Mique

    6 Oct 14 at 2:15 am

  3. I never read Advise and Concent because I don’t like political novels about the present time.

    Hijack alert. This is an amusing take on Dawkins from a left wing source.

    http://www.newrepublic.com/article/119596/appetite-wonder-review-closed-mind-richard-dawkins

    jd

    6 Oct 14 at 3:09 am

  4. jd

    11 Oct 14 at 2:58 pm

  5. Hijack No 3.5

    This should get the juices flowing again. Oh, Brave New World!

    http://tinyurl.com/qyjfe69

    Mique

    18 Oct 14 at 9:30 am

  6. Babies in the “cloud”?

    Mique

    18 Oct 14 at 9:31 am

  7. Mique, the first question is whether the Heinlein estate can find some way to sue. We’ve almost caught up with PODKAYNE OF MARS (1963) in which career women got married, had the babies, froze the babies and thawed them out decades later. (The plot driver is a mix-up at the cryogenics center.)

    It’s a legitimate problem. Centuries of scientific advance have left us with jobs which require quick minds and nimble fingers more than strong backs, women who only need to bear a little over two children each to perpetuate the species instead of eight, and a reasonable expectation of being healthy and active in our fifties and sixties. I am not surprised that people look for a technological fix for a problem caused by the march of science.

    But no, I don’t expect this particular solution to work. It might if we had, as a species, a home and family instinct. I think what we’ve got is men with a sex drive, and women with less sex drive but a cuddle and nurture impulse. Without contraception, this pretty well gets you the home and family thing. With it, not so much. And culture, which ought to provide a substitute for those missing instincts, has pretty well gone on walkabout. So eggs will go bad in storage, babies will be flushed down the drain–it’s already happened: custody fights over frozen embryos–and as a civilization, the West will continue to make insufficient investment in the next generation until the whole thing comes crashing down again. Perhaps our great-grandchildren will profit from the experience.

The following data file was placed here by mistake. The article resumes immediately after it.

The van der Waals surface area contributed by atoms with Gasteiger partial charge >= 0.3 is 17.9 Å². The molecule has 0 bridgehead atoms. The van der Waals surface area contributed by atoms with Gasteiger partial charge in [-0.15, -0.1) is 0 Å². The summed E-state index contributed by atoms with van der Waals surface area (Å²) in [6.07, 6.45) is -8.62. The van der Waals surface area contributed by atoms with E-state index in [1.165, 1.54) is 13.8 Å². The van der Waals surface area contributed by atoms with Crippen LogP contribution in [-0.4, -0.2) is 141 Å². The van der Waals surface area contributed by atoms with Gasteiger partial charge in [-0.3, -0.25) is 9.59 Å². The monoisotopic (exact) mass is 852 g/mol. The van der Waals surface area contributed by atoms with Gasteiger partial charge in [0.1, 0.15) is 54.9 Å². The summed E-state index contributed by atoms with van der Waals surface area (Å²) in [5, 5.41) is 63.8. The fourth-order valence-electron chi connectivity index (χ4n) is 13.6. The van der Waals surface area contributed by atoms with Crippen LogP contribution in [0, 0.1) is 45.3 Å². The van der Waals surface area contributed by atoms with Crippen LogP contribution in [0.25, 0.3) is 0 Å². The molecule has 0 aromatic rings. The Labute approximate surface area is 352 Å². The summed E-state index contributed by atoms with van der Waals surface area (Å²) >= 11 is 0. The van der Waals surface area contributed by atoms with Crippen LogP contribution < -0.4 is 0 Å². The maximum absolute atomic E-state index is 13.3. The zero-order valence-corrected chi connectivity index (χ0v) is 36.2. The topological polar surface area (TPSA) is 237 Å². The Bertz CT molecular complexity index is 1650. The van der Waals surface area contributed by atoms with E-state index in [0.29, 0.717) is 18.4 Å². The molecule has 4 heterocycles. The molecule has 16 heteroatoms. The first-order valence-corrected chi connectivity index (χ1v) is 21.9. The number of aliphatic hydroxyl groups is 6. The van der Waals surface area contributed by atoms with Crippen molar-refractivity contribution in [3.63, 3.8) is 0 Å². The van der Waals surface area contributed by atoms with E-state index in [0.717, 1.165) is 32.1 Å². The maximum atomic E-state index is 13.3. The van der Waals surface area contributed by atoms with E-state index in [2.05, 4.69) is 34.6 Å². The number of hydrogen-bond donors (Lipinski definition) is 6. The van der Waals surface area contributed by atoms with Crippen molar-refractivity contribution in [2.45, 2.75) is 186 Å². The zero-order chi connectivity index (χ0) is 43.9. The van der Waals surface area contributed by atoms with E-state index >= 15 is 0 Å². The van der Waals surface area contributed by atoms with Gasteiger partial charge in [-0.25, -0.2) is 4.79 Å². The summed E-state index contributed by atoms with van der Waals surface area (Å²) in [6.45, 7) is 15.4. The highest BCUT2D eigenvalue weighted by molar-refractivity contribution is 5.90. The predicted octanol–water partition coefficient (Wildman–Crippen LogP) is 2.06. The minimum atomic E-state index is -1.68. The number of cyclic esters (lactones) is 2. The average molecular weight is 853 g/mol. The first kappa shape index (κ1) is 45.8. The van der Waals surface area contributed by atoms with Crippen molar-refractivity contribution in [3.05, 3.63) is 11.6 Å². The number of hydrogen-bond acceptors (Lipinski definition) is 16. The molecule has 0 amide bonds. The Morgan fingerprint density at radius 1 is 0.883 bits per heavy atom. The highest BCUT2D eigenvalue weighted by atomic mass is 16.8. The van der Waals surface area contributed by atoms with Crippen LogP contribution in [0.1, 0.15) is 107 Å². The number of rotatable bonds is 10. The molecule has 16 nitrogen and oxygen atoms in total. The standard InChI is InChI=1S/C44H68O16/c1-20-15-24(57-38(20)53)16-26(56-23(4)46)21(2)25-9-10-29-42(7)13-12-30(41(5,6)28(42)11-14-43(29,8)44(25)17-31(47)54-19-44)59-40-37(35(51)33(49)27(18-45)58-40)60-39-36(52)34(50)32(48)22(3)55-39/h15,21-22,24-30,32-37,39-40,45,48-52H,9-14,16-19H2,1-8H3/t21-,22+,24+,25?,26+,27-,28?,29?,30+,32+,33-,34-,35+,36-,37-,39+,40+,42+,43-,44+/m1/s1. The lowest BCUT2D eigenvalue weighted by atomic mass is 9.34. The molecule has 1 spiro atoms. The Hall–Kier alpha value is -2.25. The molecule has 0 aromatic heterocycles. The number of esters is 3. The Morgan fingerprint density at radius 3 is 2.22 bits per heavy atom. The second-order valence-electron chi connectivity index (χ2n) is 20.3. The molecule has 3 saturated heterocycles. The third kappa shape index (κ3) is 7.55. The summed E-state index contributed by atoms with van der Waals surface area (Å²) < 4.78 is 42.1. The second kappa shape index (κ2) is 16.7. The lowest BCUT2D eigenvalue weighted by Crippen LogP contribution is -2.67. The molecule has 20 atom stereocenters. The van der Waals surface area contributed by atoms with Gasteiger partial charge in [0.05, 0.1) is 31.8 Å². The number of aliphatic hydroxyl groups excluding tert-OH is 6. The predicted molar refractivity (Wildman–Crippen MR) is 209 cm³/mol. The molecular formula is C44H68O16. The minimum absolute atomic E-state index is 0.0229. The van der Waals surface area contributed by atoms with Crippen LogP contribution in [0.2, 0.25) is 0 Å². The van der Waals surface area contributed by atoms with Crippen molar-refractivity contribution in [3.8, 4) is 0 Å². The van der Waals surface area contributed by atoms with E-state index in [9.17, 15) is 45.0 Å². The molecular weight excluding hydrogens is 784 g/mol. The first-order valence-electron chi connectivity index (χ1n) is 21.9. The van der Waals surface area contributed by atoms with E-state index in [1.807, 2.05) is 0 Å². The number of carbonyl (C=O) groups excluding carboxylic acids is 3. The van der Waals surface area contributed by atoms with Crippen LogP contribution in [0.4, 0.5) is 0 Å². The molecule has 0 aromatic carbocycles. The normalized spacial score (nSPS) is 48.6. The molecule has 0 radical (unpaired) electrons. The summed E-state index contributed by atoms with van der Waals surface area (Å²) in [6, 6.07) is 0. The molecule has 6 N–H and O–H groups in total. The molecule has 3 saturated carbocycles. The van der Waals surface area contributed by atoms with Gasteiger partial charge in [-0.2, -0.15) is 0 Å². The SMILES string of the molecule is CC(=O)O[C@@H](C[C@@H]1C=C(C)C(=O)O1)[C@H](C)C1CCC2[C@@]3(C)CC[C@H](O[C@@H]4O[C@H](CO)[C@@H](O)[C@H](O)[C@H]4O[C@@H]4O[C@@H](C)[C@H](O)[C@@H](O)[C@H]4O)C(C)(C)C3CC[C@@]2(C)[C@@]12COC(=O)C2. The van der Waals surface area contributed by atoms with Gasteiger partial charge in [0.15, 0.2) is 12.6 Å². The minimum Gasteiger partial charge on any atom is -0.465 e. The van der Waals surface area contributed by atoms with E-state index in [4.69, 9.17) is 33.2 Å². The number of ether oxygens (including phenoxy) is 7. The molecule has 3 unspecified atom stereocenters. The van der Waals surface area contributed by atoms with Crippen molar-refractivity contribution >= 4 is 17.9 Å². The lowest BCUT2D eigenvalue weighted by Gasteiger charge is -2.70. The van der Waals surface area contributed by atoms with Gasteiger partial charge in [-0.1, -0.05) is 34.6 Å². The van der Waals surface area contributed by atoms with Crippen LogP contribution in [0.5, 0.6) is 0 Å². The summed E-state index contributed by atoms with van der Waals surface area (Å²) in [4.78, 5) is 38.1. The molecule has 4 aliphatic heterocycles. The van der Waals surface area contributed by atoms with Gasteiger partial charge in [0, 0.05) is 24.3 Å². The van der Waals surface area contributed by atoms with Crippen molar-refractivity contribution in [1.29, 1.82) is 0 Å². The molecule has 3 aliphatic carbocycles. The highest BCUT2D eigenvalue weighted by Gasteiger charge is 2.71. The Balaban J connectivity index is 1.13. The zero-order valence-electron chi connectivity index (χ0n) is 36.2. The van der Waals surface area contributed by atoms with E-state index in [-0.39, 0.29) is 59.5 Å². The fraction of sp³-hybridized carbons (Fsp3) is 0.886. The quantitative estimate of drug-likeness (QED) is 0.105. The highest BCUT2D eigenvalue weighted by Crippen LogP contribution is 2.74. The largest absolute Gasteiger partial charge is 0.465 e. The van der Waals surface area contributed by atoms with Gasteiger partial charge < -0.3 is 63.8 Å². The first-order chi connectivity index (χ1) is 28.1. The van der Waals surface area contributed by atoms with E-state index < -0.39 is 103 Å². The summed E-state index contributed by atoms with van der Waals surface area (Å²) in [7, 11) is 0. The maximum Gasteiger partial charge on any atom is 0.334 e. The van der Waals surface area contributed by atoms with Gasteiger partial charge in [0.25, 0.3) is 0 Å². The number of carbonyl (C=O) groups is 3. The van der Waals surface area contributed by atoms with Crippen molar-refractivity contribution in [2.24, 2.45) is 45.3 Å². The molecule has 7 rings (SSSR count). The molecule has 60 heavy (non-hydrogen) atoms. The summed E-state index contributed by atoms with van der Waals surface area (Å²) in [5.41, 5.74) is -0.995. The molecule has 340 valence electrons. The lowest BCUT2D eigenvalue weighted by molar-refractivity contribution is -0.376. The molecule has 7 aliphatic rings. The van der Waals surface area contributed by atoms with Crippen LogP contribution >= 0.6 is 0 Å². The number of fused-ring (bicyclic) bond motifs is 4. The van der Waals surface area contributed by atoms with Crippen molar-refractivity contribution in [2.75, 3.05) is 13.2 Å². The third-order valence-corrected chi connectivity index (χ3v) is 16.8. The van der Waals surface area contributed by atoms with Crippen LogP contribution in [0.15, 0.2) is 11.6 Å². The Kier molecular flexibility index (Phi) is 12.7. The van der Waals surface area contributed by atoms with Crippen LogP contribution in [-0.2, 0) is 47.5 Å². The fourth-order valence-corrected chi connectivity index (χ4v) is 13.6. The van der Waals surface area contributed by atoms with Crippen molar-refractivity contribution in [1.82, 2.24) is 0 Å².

And perhaps not. Shall we all now recite “The Gods of the Copybook Headings?”

    robert_piepenbrink

    18 Oct 14 at 12:30 pm

  8. And once more I missed half a sentence. Second paragraph, second sentence ought to conclude “…fifties and sixties, but bodies designed to best have and nurture babies at an age when culture says the girls should be college students.”

    Someday I will learn to proofread.

    robert_piepenbrink

    18 Oct 14 at 12:35 pm

  9. And yet another startling bit of new just this minute surfacing here in Oz. According to the ABC’s evening news, two out of three young people applying for apprenticeships here in Oz are “functionally illiterate”.

    I’m not the least bit surprised.

    Mique

    19 Oct 14 at 4:22 am

  10. jd

    26 Oct 14 at 1:32 am

  11. In the absence of Jane, I will post 2 links from Quadrant Magazine that might interest people. Quadrant is considered a right wing magazine down here.

    The first is about the danger of majority rule.

    https://quadrant.org.au/magazine/2014/10/decline-liberty-pampered-majority/

    And the second is an unflattering look at Greenpeace

    https://quadrant.org.au/opinion/tony-thomas/2014/10/patrick-moore-goes-war/

    jd

    28 Oct 14 at 12:03 am

  12. Sigh, I will try another link. Good, literate writing and a good analysis.

    http://www.nybooks.com/articles/archives/2014/oct/23/message-21st-century/

    jd

    31 Oct 14 at 2:51 am